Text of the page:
Economic Research Forum (ERF)

Justin Lin

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Justin Lin
Peking University, China

Justin Yifu Lin is the Director of Center for New Structural Economics, Peking University. His research focuses on topics related to Economic Development. His obtained PhD in Economics from University of Chicago.

Content by this Author

Transition lessons from China for MENA development

How can developing economies escape from the trap of middle- or low-income status in which the majority has been for decades? Drawing lessons from the experiences of China, this column argues that an economically successful country must have the market as its foundation and on top of that the state playing an active, facilitating role.

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Why the West got rich and the Middle East did not

Today’s rulers of the three largest Middle Eastern economies all look to religious authorities as a key source of legitimacy. Drawing on a broad sweep of historical analysis, this column explores what this might mean for the region’s economic future. One notable danger is that the types of people who would push for policies that promote long-run growth are excluded from the political bargaining table.

Why Turkish growth ended

Following a period of rapid economic growth, the Turkish economy has slowed significantly since 2007. This column argues that these economic ups and downs reflect institutional improvements in the aftermath of the country’s 2001 financial crisis, followed by an ominous slide in the quality of these economic and political institutions.

Implications of the current low oil prices for MENA countries

The current low oil price environment, in part driven by the US shale oil revolution, has important macroeconomic implications for the Middle East and North Africa (MENA). This column reports research evidence on its likely impact on both oil-exporting and oil-importing countries in the region.

Prospects for development with democracy in the Arab world

What are the prospects for democracy in the Arab world? This column expresses the hope that as conflict-afflicted countries embark on their programmes of economic reconstruction, autocratic institutions will not be re-established under the pretext of the need for a speedy and steady recovery. The optimal path of development necessarily includes robust growth, equity as well as democracy.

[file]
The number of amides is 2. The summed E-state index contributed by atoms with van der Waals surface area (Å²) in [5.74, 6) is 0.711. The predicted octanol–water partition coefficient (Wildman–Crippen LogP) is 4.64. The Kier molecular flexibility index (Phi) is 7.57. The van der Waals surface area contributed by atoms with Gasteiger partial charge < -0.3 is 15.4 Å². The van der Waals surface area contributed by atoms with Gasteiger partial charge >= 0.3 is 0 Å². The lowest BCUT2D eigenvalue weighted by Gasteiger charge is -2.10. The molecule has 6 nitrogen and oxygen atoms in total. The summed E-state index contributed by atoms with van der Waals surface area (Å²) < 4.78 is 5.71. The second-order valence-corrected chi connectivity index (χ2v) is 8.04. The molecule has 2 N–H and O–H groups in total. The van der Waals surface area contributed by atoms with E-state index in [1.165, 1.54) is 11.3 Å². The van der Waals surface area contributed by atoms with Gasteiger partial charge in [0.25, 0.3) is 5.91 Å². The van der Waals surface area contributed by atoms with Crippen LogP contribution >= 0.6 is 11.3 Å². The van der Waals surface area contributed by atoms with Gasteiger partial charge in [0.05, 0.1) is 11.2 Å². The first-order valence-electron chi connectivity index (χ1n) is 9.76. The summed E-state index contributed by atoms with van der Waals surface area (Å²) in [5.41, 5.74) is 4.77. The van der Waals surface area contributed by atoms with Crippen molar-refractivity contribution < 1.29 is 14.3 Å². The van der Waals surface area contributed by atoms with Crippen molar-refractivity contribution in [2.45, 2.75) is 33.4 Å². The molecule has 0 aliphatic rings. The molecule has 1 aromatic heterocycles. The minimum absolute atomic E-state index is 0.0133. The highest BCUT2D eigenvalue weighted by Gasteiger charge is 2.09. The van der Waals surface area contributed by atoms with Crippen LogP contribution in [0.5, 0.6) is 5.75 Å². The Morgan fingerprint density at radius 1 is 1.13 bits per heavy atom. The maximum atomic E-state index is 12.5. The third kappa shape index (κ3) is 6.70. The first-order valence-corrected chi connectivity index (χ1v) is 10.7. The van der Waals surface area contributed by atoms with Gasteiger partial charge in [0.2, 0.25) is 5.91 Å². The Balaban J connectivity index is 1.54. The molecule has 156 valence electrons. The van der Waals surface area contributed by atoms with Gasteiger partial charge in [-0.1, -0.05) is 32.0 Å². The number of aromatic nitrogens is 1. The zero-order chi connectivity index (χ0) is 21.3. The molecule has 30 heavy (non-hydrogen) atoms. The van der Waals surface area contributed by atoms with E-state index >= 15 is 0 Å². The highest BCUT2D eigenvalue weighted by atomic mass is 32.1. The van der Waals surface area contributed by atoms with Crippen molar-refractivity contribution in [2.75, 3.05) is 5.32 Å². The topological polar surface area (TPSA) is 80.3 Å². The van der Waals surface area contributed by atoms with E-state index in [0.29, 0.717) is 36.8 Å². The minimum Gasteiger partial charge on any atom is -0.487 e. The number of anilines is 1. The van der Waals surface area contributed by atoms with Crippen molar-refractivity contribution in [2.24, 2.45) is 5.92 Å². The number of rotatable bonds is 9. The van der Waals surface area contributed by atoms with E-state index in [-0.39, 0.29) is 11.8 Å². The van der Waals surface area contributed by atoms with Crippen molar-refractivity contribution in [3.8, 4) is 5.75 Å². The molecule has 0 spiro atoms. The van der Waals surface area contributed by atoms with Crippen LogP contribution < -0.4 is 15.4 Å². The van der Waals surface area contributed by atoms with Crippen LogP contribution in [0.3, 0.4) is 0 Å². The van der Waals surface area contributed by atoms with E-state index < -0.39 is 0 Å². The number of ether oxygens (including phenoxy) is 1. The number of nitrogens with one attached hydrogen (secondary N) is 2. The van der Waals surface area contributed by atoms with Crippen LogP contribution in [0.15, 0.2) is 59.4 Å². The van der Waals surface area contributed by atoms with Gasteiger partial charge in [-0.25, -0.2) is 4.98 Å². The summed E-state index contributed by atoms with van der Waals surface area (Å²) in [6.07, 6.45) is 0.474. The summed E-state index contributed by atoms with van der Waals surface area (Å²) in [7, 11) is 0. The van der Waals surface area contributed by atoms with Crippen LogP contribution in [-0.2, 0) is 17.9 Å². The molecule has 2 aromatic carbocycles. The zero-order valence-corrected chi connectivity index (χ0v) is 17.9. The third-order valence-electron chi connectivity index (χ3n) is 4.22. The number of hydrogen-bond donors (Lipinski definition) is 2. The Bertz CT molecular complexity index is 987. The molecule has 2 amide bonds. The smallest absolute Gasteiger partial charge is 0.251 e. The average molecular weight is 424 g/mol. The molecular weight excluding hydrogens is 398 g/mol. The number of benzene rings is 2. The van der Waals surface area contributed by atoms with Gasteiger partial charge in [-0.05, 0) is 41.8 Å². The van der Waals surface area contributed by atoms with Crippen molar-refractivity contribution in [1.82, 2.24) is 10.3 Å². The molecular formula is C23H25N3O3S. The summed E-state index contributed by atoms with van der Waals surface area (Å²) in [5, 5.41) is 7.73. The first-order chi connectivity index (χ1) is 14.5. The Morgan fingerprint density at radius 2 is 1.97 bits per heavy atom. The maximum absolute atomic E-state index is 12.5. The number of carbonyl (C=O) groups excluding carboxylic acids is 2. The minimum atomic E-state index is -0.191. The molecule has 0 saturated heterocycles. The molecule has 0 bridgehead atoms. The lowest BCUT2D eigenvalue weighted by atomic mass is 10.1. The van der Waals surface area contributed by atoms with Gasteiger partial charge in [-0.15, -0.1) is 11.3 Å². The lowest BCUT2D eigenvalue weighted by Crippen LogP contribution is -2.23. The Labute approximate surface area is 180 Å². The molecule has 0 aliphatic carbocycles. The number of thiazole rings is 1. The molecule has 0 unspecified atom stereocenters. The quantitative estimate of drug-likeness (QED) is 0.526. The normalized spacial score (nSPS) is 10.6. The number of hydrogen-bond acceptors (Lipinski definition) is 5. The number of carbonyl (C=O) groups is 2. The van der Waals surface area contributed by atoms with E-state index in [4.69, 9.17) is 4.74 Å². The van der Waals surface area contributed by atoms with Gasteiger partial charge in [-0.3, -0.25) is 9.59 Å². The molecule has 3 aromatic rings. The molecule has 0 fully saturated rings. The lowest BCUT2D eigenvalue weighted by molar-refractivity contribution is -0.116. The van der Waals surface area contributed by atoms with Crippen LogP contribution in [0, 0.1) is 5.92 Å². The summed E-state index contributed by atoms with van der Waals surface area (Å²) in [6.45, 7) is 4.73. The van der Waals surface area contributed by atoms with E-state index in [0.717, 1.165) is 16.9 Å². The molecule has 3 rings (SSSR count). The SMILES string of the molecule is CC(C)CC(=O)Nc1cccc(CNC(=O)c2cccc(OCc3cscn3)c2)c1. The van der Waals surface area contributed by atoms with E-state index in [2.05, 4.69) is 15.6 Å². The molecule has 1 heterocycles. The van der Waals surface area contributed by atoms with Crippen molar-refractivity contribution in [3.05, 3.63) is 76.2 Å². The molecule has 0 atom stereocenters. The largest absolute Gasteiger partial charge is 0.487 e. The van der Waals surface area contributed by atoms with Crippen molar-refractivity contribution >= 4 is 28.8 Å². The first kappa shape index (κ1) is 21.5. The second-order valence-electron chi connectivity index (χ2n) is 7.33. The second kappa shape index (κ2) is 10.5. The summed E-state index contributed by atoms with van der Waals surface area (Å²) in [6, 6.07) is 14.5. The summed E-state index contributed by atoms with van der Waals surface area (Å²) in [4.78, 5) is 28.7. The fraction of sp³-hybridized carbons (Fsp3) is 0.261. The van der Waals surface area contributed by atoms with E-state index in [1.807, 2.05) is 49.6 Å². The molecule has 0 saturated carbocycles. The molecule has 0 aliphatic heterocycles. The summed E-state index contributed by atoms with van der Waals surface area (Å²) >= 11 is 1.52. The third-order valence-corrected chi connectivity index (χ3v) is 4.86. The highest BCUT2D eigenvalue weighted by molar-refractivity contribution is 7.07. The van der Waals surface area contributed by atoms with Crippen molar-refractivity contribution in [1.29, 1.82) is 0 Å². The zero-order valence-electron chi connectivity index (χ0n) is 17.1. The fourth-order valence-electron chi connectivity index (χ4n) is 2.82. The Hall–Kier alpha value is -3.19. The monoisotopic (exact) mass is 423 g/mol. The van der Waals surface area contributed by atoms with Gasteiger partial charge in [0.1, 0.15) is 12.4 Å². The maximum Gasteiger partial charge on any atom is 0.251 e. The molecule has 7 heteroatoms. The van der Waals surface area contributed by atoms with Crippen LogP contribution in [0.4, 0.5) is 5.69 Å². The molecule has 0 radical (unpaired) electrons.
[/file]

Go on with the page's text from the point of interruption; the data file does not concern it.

An agenda for reducing income inequality in the Arab countries

What can be done to reduce income inequality in Arab countries? This column explores issues of measurement as well as potential policy measures. It concludes by calling for a new multipurpose pan-Arab survey that would allow for an evidence-based decision-making process on the impact of proposed policies on poverty and inequality.

The United Arab Emirates’ dilemma

As energy-producing economies strive to reduce their reliance on oil revenues, they must strike a balance between the competing demands of fiscal sustainability and steady growth of the non-energy sector. This column outlines how the United Arab Emirates is addressing this challenge.

Oil exporters’ responses to the US fracking boom

What are the implications of low oil prices for the economic and political stability of Arab oil-exporting countries such as Saudi Arabia? This column explores the impact of the US fracking boom on Arab oil revenues – and how policy-makers in these countries should respond.

Freedom for women is crucial for economic progress in MENA

The Middle East was once the cradle of civilisation: can it prosper once again? Looking back at lessons from the European Enlightenment, this column argues that if the region wants to advance economically, it needs to advance in terms of its treatment of women. Female agency is central to understanding the West’s technological leadership of the past two centuries.

It’s time to stop the civil war in Syria

Since 2011, the conflict in Syria has created more refugees and more internally displaced persons than anywhere else in the world. This column suggests that the international community can no longer afford simply to accept the growing costs of civil wars like Syria’s and should intervene to end them and promote reconstruction.

Transition lessons from China for MENA development

How can developing economies escape from the trap of middle- or low-income status in which the majority has been for decades? Drawing lessons from the experiences of China, this column argues that an economically successful country must have the market as its foundation and on top of that the state playing an active, facilitating role.